Clinical and experimental studies of distal axonopathy. A frequent form of brain and nerve damage produced by environmental chemical hazards

H. H. Schaumburg, P. S. Spencer

Research output: Contribution to journalArticle

51 Citations (Scopus)

Abstract

In 1972 the authors began experimental animal studies of 'dying back' peripheral nerve degeneration produced by acrylamide. At that time, the dying-back hypothesis was a generally accepted concept in neuropathology: in brief, the idea suggested that a toxic derangement of neuronal metabolism would cause the nerve cell body to withdraw metabolic support from its axonal process so that degeneration would commence in the nerve terminal and, as neuronal metabolism became progressively impaired axonal degeneration would move in a seriate, retrograde (dying-back) fashion towards the cell body. If the intoxication was stopped it was assumed that axonal regeneration would commence and the animal (or human) would eventually recover. Neurons with the longest and largest diameter axons were thought to be most vulnerable to dying-back degeneration since they supported the greatest metabolic load. The scope of this investigation broadened considerably in succeeding years leading to: a reappraisal of the dying-back hypothesis, a recognition of irreversible subclinical and clinical effects of distal axonopathies on the human central nervous system, a morphological rationale for the wide variety of previously enigmatic clinical phenomena in the human toxic neuropathies and, evidence of the usefulness of neuropathology in the screening of chemicals for neurotoxicity.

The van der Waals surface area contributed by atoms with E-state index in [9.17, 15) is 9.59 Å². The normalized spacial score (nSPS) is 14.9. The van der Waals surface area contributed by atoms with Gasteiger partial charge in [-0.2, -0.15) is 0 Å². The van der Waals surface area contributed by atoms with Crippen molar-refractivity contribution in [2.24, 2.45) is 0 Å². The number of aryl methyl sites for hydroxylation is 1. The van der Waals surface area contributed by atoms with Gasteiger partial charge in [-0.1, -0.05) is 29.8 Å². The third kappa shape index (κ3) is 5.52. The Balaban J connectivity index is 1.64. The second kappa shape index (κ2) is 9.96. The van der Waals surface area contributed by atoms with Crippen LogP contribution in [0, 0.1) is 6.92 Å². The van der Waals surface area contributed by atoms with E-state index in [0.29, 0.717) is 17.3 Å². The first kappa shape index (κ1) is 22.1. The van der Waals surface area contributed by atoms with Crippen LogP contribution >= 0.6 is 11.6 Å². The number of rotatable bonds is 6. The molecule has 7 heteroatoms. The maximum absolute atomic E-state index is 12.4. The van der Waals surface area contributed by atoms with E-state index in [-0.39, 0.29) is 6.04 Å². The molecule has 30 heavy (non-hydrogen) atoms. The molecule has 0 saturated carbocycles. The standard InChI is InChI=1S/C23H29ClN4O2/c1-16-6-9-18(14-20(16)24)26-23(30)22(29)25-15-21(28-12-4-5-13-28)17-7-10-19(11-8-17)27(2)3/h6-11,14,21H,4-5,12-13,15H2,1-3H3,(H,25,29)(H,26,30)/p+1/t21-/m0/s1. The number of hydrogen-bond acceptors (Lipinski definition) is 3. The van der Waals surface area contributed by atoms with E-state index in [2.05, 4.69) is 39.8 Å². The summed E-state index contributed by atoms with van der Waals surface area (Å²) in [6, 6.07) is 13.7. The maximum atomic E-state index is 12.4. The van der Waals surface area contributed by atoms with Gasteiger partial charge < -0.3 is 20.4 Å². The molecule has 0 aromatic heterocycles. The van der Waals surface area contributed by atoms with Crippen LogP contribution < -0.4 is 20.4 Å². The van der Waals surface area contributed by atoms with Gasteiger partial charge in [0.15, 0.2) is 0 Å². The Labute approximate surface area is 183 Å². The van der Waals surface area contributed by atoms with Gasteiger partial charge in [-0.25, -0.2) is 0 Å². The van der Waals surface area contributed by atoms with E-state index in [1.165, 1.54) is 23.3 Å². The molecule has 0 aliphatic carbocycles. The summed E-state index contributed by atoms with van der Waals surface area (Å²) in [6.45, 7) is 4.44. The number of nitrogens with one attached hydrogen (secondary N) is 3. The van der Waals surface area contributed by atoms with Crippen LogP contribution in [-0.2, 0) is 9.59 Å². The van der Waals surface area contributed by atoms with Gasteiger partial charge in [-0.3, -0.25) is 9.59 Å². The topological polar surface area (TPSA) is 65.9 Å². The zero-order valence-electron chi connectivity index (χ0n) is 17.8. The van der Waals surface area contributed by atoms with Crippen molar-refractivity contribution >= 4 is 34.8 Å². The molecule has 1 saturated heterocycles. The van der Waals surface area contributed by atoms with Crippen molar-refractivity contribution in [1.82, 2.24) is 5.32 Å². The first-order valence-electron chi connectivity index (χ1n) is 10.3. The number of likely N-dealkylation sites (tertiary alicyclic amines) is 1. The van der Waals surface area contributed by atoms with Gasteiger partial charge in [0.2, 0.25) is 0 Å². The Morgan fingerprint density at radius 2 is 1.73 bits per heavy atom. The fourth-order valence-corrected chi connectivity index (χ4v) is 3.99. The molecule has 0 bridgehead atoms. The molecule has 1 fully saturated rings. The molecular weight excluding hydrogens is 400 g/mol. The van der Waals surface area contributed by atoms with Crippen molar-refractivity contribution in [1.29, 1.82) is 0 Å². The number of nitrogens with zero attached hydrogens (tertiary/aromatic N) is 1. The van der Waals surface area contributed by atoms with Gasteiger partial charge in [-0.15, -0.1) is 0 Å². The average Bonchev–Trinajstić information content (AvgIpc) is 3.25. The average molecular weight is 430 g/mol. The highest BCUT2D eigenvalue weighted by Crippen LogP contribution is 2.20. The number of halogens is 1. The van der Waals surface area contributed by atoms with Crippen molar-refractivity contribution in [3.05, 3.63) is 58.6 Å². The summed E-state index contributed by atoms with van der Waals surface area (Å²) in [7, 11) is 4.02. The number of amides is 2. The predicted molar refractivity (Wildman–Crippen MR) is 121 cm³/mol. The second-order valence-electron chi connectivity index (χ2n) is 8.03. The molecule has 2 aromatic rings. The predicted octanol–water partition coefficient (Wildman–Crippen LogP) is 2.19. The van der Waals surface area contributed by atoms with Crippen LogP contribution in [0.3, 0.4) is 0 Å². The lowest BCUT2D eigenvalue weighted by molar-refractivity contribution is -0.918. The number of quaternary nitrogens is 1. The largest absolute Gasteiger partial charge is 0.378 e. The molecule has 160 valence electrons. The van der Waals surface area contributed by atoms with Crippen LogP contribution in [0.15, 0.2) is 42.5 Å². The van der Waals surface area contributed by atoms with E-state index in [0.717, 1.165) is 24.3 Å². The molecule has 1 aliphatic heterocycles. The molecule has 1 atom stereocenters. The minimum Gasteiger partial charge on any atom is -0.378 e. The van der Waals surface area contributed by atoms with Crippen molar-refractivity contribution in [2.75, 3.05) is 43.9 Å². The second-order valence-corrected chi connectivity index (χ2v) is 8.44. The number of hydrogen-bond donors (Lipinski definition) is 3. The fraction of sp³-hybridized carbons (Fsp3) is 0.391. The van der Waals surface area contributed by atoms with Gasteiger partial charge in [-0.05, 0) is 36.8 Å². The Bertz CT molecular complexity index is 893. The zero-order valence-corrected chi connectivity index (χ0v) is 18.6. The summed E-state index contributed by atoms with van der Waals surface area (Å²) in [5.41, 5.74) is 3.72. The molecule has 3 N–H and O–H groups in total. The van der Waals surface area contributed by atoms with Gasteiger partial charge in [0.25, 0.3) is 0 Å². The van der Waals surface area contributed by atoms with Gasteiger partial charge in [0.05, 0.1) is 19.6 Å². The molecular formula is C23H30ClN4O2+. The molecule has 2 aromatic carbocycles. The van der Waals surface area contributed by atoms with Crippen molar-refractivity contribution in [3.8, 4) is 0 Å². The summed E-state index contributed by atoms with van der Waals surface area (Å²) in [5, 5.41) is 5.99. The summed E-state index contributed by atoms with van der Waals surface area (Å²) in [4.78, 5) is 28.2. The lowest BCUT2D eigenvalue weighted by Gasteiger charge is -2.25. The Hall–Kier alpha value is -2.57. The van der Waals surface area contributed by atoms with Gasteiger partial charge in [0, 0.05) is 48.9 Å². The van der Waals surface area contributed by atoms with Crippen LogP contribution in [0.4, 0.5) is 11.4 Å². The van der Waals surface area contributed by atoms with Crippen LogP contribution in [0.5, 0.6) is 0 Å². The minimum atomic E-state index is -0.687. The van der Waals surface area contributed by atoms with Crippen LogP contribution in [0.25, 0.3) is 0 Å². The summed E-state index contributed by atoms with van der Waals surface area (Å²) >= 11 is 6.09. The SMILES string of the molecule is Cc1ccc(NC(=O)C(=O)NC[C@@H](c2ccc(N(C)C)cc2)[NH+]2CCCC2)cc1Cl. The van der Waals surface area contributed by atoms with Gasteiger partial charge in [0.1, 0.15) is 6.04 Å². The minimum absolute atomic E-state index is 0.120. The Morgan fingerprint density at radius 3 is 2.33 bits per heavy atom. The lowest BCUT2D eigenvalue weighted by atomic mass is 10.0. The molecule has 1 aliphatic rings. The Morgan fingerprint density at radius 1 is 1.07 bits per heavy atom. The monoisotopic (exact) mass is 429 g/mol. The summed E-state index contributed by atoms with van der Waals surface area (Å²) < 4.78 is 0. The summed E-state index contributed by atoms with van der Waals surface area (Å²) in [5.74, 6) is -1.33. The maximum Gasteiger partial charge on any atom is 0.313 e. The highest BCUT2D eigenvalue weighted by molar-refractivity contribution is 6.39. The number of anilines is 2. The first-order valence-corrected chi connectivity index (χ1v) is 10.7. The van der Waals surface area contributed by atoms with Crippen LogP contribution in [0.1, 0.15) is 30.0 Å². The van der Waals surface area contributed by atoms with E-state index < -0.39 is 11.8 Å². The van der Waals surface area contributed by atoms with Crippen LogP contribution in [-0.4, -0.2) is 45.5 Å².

Original languageEnglish (US)
Pages (from-to)14-29
Number of pages16
JournalAnnals of the New York Academy of Sciences
VolumeVOL. 329
StatePublished - 1979

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Chemical hazards
Poisons
Metabolism
Neurons
Brain
Animals
Acrylamide
Neurology
Nerve Degeneration
Screening
Cells
Peripheral Nerves
Axons
Regeneration
Central Nervous System
Clinical Studies
Dying
Nerve
Experimental Study
Distal

ASJC Scopus subject areas

  • Biochemistry, Genetics and Molecular Biology(all)

Cite this

Clinical and experimental studies of distal axonopathy. A frequent form of brain and nerve damage produced by environmental chemical hazards. / Schaumburg, H. H.; Spencer, P. S.

In: Annals of the New York Academy of Sciences, Vol. VOL. 329, 1979, p. 14-29.

Research output: Contribution to journalArticle

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